A Virginia state judge refused yesterday to block a Fairfax County high school's plans to hold graduation ceremonies on a Saturday because it conflicts with the Jewish Sabbath.
Fairfax Circuit Court Judge Thomas J. Middleton, in a ruling that was attached by Jewish groups, rejected a lawsuit filed by two deeply religious Jewish sisters who contended that the ceremony should be held at a "religiously neutral time."
But Middleton said that the Saturday, June 7, graduation would not violate the girls' religious freedoms because they were not required to attend the event. "It's a voluntary thing," the judge announced from the bench. "There's no penalty for not attending."
The sisters, twins Lynn and Susan Stein, honor students at W.T.Woodson High School, wept as the judge announced his decision in a courtroom filled with students from the nearby school. The girls' lawyer, Michael Hausfield, said later he will appeal the case to the Virginia Supreme Court.
A spokesman for the Fairfax Jewish Community Council said his group would make a separate appeal to the Fairfax County Board of Supervisors to block the graduation.
Although Middleton sided with the school board, he questioned whether it had considered fully the impact of not considering religious holy days when scheduling events is a sign of religious neutrality," he said. "Neutrality may well require a careful consideration of all religions." s
Fairfax, the judge noted, is one of the few jurisdictions in the area that allows graduations to be held on Saturdays.
A lawyer for the Fairfax County School Board, which opposed changing the date, had argued that graduation was comparable to an extracirricular activities. "Once you isolate graduation, you're laying yourself wide open" to have to change the dates of many school events, said attorney Thomas Cawley.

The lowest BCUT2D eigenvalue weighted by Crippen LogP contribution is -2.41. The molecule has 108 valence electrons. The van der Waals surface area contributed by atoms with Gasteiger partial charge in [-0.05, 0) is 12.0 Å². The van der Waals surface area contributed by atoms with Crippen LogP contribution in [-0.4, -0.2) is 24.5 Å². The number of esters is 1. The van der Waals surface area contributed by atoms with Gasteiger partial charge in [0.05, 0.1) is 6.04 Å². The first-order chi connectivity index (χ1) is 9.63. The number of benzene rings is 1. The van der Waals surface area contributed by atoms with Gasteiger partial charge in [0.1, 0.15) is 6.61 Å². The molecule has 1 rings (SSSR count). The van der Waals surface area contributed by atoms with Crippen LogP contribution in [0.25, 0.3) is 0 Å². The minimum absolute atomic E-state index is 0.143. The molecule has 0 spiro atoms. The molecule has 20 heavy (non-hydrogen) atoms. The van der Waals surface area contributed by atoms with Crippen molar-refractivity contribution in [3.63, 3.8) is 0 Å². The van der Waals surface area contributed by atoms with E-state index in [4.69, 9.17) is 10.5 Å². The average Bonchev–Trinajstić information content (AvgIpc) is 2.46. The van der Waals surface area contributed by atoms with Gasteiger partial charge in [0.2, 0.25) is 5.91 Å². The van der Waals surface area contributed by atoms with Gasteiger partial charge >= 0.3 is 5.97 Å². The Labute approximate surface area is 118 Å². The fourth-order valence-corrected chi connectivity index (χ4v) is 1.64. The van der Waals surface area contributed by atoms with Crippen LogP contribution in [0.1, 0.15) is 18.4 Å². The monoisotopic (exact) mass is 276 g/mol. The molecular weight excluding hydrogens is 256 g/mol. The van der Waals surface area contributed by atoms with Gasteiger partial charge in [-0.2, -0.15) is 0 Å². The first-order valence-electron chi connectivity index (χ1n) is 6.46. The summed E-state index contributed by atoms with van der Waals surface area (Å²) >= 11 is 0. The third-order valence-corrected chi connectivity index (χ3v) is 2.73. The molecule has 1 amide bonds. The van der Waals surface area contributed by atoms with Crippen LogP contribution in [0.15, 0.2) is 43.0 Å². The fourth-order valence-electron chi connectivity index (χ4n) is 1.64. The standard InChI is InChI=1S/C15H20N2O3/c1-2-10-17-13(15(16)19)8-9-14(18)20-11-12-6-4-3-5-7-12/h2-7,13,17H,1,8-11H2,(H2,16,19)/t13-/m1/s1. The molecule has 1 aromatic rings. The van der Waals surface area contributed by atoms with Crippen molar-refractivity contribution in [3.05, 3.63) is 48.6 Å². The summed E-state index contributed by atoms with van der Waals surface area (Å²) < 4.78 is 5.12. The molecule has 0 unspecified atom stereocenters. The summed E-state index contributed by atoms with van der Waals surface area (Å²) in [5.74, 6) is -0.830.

He said and adverse ruling would "destroy" the county schools' extensive extra-curricular program. "I urgently plead with the court not to send the state down the road of having to accommodate every aspect of life."
Hausfeld had countered that the county school board's own policy created the student's dilemma. "Their own school board policy requires that they avoid situations which cause anguish to students because of their religious beliefs," he argued. "There's no escaping it, Judge. They haven't even tried. All we asked for . . . is 'Please accommodate us'."
The Stein sisters, daughters of a Fairfax physician, had said in an interview that their family observes the Sabbath far more rigidly than many Jewish families and that they did not want to be placed in a position of having to choose between attending graduation and adhering to their faith. "We don't want people to think we're a couple of super-Jews trying to change everything," said Lynn. "We don't want to move all school activities, just graduation. It's the most important day and it comes once in your whole four years."
If their lawsuit fails, the girls have said they would not attend the ceremony.
The dispute has aroused strong emotion at Woodson High School, spliting the student body into two camps.
"I don't think the date should be changed," said one senior at yesterday's court session. "The next thing you know we won't be able to have football games on Friday nights."
Another student, who also asked to be unnamed, said she supported the sisters and admired their courage for raising the issue. "I'm Jewish too, but I could never do what they did," she said.
After Middleton announced his verdict, supporters of the Steins rushed forward to console the sisters, and opposing students congratulated one another on the rear of the packed court room.
Middleton interrupted the students, cautioning that "These young ladies have an absolute right to come before the court . . . I hope no one will think anything derogatory about them for what they have done."
Susan Stein said the judge's admonishment made her feel better and expressed relief that the trial had ended.
The Steins' attorney said the judge's comments came at his request. "These two girls have been subject to a great deal of physical and verbal abuse by students at Woodson since this began," Hausfeld said outside of the courtroom. "The least the school administrators could have done was to remind the other students that they had right to be heard.
"If I condemn them (school officials) for anything, this is it," Hausfeld said emotionally. "I can never forgive them for refusing to defend that right."
Michael Bernbaum of the Jewish Community Council said he was angered that school board witnesses had testified that they could not distinguish between the graduation ceremonies and other extracurricular activities such as football games which were difficult to police. "The most distressing thing . . . was that they had to call the ceremony an occasion for drunkenness and stress its unimportance to support their position," Bernbaum complained.